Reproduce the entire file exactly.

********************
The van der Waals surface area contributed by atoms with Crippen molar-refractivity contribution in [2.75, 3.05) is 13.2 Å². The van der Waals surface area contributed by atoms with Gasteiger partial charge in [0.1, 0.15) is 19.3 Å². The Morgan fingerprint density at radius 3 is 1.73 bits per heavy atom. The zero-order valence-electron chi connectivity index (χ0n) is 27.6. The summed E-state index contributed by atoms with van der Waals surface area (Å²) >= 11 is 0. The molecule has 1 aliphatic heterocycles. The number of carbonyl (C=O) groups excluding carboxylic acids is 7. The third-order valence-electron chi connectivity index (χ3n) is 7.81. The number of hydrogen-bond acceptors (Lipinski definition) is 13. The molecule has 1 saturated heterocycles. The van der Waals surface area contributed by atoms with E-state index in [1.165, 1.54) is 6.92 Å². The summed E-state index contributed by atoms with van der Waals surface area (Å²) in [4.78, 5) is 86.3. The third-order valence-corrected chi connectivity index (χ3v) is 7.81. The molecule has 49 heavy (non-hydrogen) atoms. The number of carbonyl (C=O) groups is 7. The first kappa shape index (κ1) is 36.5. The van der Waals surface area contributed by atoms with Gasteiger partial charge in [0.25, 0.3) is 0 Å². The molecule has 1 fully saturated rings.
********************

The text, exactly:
The van der Waals surface area contributed by atoms with Crippen molar-refractivity contribution in [2.75, 3.05) is 13.2 Å². The van der Waals surface area contributed by atoms with Gasteiger partial charge in [0.1, 0.15) is 19.3 Å². The Morgan fingerprint density at radius 3 is 1.73 bits per heavy atom. The zero-order valence-electron chi connectivity index (χ0n) is 27.6. The summed E-state index contributed by atoms with van der Waals surface area (Å²) >= 11 is 0. The molecule has 1 aliphatic heterocycles. The number of carbonyl (C=O) groups excluding carboxylic acids is 7. The third-order valence-electron chi connectivity index (χ3n) is 7.81. The number of hydrogen-bond acceptors (Lipinski definition) is 13. The molecule has 1 saturated heterocycles. The van der Waals surface area contributed by atoms with E-state index in [1.165, 1.54) is 6.92 Å². The summed E-state index contributed by atoms with van der Waals surface area (Å²) in [4.78, 5) is 86.3. The third-order valence-corrected chi connectivity index (χ3v) is 7.81. The molecule has 49 heavy (non-hydrogen) atoms. The number of carbonyl (C=O) groups is 7. The first kappa shape index (κ1) is 36.5. The van der Waals surface area contributed by atoms with Gasteiger partial charge in [0.25, 0.3) is 0 Å². The molecule has 1 fully saturated rings.